Spring Cleaning with Old Paint
Not you Nelly. We're talking about the old paint that comes in cans, that has been littering your barn for the past 10 years.
In fact, we're talking about your old, unused, and near-empty paint cans, those half-dozen quarts, and gallon-sized cans of paint collecting spider webs in the corner of your basement or garage. Nationally that adds up to an estimated 65 million gallons of paint every year. And that is not, as they say, a drop in the bucket!
We know how it happens. You were convinced Coral Moss was the perfect color for your living room but sadly it turned out to look better on Fido's one story, leaving you with 2 1/2 gallons of non-returnable architectural grade paint staring you in the face. What are you to do with it? The answer? Paintcare®—a non-profit organization established by paint manufacturers to run an education/recycling program in any state with a paint stewardship law.
“Paint manufacturers like Sherwin Williams saw the need for a responsible way to dispose of unused paint many years ago,” explained Dan Flaherty, Murphy Bros. Paint & Fine Finishes general manager and all-around paint expert.
PaintCare® was created by the American Coatings Association, a membership-based trade association of the paint manufacturing industry. Working with state and local government stakeholders, ACA passed the first paint stewardship law in the United States in Oregon in 2009.
Sample paragraph text.“They got out in front of the problem and actually helped craft the Sterwardship Law currently working in nine states. It was passed in Minnesota in 2013. It’s a very good program that actually does more than just recycle. They educate and promote this simple strategy: buy the right paint in the right quantities; store it properly; use it up; give it away and recycle the rest,” Flaherty explains.
“If you think about it,” says owner John Murphy, “Most remodels involve painting or staining of some sort. The room, be it a kitchen or bathroom, or floor, has a new color or stain, which means at least some of the homeowners collection of existing paint cans are no longer needed. We used to remove those cans as a favor and take them back to our paint shop and, well, until this Paintcare® program came along in Minnesota a few years ago, they just sat there.” Now they get recycled, explains Murphy.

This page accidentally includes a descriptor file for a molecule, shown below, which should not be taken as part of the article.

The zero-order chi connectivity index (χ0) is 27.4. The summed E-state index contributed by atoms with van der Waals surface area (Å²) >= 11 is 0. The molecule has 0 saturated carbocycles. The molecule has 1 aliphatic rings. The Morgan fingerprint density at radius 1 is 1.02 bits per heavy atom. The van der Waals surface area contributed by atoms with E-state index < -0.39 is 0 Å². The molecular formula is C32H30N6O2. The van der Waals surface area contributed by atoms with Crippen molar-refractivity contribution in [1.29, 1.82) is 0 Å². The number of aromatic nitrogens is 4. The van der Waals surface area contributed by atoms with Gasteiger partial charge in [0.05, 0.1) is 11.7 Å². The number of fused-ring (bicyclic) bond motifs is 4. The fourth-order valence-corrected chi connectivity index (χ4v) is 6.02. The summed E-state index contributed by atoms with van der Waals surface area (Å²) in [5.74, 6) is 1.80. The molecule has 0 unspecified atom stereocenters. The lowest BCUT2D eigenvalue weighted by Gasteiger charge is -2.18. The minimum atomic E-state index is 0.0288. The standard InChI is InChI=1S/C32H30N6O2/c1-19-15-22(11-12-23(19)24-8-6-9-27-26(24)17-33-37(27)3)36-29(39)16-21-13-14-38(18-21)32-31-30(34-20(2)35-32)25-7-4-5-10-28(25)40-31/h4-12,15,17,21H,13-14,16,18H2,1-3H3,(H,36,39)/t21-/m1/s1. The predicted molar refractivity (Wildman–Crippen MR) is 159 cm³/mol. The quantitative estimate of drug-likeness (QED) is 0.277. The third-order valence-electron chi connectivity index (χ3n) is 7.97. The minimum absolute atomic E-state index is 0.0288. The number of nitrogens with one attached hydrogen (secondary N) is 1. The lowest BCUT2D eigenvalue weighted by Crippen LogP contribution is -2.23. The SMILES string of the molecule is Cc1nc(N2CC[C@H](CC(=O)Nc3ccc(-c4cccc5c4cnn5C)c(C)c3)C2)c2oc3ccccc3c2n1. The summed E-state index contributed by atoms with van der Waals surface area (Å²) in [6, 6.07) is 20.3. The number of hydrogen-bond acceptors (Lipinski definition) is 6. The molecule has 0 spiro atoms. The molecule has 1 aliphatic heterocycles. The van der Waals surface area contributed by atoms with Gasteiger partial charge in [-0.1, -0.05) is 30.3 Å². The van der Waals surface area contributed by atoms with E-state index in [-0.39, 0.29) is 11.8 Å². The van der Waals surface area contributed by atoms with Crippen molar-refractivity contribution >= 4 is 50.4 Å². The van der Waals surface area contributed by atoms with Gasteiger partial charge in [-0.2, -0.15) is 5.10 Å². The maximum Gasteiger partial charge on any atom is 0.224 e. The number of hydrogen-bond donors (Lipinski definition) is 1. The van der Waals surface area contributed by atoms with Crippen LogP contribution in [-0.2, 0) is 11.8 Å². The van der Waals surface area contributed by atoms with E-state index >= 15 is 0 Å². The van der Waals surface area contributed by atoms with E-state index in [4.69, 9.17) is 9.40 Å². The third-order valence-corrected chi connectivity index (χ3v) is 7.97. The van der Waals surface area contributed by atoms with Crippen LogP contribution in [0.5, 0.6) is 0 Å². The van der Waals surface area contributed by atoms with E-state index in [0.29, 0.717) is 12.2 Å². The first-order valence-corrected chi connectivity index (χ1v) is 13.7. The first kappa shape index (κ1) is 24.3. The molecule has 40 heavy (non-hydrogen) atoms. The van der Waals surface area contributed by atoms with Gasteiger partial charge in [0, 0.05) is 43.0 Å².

Since the start of the Minnesota paint stewardship program on November 1, 2014, PaintCare has set up 238 drop-off sites where the public can take unwanted, leftover paint for recycling. These sites are at paint retailers (paint and hardware stores) and county household hazadous waste facilities that have volunteered to take back paint, and they are available to any household and most businesses in Minnesota. These locations accept paint whenever they are open for business.
paintcare sites do accept these items
PaintCare® SitesDo Accept the following items:
Interior and exterior architectural paints: latex, acrylic, water-based, alkyd, oil-based, and enamel (including textured coatings)
Deck coatings, floor paints (including elastomeric)
Primers, sealers, undercoats
Shellacs, lacquers, varnishes, urethanes (single component)
Waterproofing concrete/masonry/wood sealers and repellents (not tar or bitumen-based)
Metal coatings, rust preventatives
Field and lawn paints
PaintCare® sites DO NOT accept:
Paintcare sites do not accept these items
PaintCare® SitesDO NOT ACCEPT the following items:
Paint thinners, mineral spirits, solvents
Aerosol paints (spray cans)
Auto and marine paints
Traffic and road marking paints
Industrial maintenance coatings
OEM paint and finishes
Art and craft paints
Caulking compounds, epoxies, glues, adhesives
Paint additives, colorants, tints, resins
Wood preservatives (containing pesticides)
Roof patch and repair
Asphalt, tar and bitumen-based productsle paragraph text.
“Paintcare” products must be in containers that are no larger than 5 gallons in size and must be in its original container with the original manufacturer’s printed label and a secured lid to be accepted at retail drop-off sites. Check with your site drop off to see how much paint can be handed over per visit. Some sites offer a free pickup service for larger quantities (300 gallons minimum) for home or businesses.
How do they recycle the paint? They remix it into recycled paint, use it as fuel, or make it into other products. “In states that participate the cost of the program is already built into paint or stain when you purchase it. That’s why there’s no charge when you drop it off. So you might as well take advantage of the program,” concludes Murphy.